* Degradation of peatlands is a major and growing source of anthropogenic greenhouse gas emissions. Carbon dioxide emissions from peatland drainage, fires and exploitation are estimated to currently be equivalent to at least 3,000 million tonnes per annum or equivalent to more than 10% of the global fossil fuel emissions.

* Peatland degradation affects millions of people around the world. Drainage and fires in South-East Asian peat swamp forests jeopardize the health and livelihoods of millions of people in several countries in the region. The destruction of mountain peatlands in Africa, Asia and Latin America threatens the water and food supply for large rural and urban populations.

* Climate change impacts are already visible through the melting of permafrost peatlands and desertification of steppe peatlands. In the future, impacts of climate change on peatlands are predicted to significantly increase. Coastal, tropical and mountain peatlands are all expected to be particularly vulnerable.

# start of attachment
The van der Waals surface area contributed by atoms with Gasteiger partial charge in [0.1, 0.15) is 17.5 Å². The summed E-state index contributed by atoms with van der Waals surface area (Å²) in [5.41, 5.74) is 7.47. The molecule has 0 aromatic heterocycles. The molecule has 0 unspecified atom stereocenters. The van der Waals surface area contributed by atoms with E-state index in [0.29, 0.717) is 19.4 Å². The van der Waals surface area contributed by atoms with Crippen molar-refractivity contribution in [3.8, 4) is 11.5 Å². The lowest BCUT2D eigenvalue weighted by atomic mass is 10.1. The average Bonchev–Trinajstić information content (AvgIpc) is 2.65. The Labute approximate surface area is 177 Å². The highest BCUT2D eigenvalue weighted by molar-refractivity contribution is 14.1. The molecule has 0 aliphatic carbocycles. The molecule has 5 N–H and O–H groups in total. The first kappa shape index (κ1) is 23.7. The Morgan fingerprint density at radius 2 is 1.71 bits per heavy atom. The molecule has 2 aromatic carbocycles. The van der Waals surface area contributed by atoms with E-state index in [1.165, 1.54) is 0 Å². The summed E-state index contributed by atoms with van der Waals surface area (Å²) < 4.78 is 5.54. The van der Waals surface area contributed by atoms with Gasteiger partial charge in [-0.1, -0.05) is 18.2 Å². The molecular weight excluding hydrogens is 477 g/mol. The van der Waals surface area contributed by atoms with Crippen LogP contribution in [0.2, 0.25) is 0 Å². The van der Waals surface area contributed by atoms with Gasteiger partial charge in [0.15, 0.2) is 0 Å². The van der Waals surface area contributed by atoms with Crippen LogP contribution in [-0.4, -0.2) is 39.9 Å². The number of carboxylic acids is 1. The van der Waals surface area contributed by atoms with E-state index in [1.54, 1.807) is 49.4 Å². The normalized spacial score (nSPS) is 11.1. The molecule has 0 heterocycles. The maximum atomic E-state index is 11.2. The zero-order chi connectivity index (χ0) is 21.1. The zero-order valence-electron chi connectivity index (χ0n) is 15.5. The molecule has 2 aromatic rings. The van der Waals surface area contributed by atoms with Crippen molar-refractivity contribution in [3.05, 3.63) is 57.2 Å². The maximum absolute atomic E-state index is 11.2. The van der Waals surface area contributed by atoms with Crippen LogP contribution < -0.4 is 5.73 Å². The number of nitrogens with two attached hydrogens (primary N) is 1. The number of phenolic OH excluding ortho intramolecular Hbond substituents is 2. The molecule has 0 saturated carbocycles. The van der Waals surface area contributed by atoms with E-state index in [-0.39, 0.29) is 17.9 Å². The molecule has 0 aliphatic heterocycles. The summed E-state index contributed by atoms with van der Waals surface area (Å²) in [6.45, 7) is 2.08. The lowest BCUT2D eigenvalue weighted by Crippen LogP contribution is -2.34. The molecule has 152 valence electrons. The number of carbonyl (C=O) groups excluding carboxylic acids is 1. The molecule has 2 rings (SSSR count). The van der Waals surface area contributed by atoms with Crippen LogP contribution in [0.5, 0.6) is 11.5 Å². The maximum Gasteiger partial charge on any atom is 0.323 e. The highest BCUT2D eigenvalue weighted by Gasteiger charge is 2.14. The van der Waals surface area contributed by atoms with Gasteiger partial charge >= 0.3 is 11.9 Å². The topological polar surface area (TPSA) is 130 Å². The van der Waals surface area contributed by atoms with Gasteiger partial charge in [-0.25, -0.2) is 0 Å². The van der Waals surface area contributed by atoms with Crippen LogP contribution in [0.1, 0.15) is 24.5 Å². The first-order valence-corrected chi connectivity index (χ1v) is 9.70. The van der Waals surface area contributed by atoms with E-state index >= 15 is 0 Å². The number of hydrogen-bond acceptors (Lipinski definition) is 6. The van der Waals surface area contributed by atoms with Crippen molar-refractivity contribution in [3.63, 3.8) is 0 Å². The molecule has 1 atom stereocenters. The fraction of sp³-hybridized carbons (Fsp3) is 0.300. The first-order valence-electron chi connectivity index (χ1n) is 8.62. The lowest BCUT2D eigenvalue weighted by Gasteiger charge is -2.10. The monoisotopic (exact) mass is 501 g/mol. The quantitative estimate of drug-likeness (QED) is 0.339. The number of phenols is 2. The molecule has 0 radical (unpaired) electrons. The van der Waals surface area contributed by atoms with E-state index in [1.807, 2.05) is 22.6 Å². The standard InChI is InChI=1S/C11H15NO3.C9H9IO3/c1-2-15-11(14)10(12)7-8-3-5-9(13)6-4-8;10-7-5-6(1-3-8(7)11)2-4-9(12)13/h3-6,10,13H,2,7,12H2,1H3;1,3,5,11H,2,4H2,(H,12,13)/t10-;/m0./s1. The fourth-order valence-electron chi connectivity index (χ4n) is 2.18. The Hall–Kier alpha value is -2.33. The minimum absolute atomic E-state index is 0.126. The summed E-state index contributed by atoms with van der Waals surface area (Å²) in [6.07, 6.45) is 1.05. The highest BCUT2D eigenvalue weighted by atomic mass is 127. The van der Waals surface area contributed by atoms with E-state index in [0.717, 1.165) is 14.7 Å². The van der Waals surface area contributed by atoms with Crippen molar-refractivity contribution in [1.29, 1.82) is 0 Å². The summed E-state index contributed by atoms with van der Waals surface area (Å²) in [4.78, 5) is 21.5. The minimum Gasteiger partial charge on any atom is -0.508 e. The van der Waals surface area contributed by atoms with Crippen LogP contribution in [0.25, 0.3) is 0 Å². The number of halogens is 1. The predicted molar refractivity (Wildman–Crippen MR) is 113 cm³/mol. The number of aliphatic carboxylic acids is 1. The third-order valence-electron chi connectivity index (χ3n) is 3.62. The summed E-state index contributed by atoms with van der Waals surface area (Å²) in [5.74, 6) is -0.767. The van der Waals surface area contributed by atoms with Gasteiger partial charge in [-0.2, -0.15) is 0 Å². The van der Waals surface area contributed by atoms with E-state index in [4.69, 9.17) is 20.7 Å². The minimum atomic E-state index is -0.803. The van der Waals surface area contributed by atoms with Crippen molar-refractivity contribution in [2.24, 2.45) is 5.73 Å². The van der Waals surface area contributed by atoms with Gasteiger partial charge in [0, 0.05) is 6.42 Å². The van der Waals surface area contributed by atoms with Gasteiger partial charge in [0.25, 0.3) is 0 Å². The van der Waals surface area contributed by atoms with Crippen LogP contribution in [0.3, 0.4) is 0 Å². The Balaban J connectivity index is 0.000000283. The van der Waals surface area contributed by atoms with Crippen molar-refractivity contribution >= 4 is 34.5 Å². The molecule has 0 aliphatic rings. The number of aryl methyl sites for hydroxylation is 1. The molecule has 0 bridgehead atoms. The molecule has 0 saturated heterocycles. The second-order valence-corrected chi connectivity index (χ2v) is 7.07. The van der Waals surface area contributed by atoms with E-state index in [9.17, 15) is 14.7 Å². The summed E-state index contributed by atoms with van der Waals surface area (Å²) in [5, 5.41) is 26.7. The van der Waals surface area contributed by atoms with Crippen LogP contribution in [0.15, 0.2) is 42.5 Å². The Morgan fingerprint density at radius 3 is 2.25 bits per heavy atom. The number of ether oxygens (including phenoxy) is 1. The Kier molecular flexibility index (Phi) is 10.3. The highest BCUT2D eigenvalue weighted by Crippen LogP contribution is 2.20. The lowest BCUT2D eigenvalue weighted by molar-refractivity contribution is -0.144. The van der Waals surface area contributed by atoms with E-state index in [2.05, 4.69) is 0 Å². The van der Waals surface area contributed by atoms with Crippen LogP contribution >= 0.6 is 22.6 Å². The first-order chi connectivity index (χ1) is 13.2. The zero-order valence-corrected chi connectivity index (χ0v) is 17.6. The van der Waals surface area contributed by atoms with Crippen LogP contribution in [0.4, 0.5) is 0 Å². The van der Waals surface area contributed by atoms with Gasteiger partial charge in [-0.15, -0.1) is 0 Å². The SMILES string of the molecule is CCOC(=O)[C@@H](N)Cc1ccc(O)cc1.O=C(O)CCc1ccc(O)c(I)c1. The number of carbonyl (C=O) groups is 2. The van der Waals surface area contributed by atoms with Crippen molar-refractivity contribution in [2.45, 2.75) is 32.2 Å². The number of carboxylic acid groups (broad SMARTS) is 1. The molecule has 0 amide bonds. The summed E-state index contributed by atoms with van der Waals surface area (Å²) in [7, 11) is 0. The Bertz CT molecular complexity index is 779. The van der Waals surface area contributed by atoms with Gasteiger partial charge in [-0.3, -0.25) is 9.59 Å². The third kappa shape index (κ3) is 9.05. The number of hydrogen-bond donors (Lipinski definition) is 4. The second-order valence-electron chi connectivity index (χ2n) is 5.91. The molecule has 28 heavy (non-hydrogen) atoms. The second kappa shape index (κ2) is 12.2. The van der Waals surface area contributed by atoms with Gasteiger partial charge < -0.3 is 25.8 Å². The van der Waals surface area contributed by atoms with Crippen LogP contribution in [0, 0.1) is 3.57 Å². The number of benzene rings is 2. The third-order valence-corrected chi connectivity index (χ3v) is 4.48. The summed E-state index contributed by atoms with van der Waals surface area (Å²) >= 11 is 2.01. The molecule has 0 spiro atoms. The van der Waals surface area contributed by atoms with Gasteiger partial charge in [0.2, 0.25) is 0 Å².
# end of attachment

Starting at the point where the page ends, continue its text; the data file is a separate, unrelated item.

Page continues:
* Conservation, restoration and wise use of peatlands are essential and very cost-effective measures for long-term climate change mitigation and adaptation as well as biodiversity conservation.

* Optimizing water management in peatlands (i.e. reducing drainage) is the single highest priority to combat CO2 emissions from oxidation and fires as well as address peatland degradation and biodiversity conservation.

* There is in most countries an urgent need to strengthen awareness, understanding and capacity to manage peatlands– to address peatland degradation, biodiversity conservation and climate change.

UNEP and the Convention on Biological Diversity (CBD) together with the GEF, the Global Environment Centre (GEC) and Wetlands International today called for the international community to take urgent action on to protect and restore peatlands through integration into climate adaptation and mitigation strategies.

Continued burning, degradation, drainage and exploitation of peatlands all over the globe, particularly in South-East Asia due to forest fires, constitute a “time bomb” of massive amounts of below-ground stored carbon ready to be released in the atmosphere – which can undo much of the mitigation efforts already underway. The Assessment identifies several other major areas in Northern Europe and Russia and North America with serious peatland degradation.